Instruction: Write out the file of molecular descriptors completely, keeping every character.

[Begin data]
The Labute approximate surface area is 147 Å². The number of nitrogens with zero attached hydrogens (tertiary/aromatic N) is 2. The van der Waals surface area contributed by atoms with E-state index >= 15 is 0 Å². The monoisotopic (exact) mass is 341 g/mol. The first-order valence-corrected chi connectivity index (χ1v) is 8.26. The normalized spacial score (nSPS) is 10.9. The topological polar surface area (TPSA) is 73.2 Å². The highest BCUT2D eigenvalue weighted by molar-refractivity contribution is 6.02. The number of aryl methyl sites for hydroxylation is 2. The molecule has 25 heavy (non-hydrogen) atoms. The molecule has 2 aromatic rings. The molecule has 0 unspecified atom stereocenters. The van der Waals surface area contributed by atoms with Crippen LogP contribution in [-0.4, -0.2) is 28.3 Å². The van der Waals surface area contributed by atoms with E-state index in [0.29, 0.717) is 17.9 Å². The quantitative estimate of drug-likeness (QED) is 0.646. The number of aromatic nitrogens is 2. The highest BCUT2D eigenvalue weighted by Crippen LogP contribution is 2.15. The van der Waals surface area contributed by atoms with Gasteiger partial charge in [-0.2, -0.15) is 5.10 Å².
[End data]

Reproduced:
The Labute approximate surface area is 147 Å². The number of nitrogens with zero attached hydrogens (tertiary/aromatic N) is 2. The van der Waals surface area contributed by atoms with E-state index >= 15 is 0 Å². The monoisotopic (exact) mass is 341 g/mol. The first-order valence-corrected chi connectivity index (χ1v) is 8.26. The normalized spacial score (nSPS) is 10.9. The topological polar surface area (TPSA) is 73.2 Å². The highest BCUT2D eigenvalue weighted by molar-refractivity contribution is 6.02. The number of aryl methyl sites for hydroxylation is 2. The molecule has 25 heavy (non-hydrogen) atoms. The molecule has 2 aromatic rings. The molecule has 0 unspecified atom stereocenters. The van der Waals surface area contributed by atoms with Crippen LogP contribution in [-0.4, -0.2) is 28.3 Å². The van der Waals surface area contributed by atoms with E-state index in [0.29, 0.717) is 17.9 Å². The quantitative estimate of drug-likeness (QED) is 0.646. The number of aromatic nitrogens is 2. The highest BCUT2D eigenvalue weighted by Crippen LogP contribution is 2.15. The van der Waals surface area contributed by atoms with Gasteiger partial charge in [-0.2, -0.15) is 5.10 Å².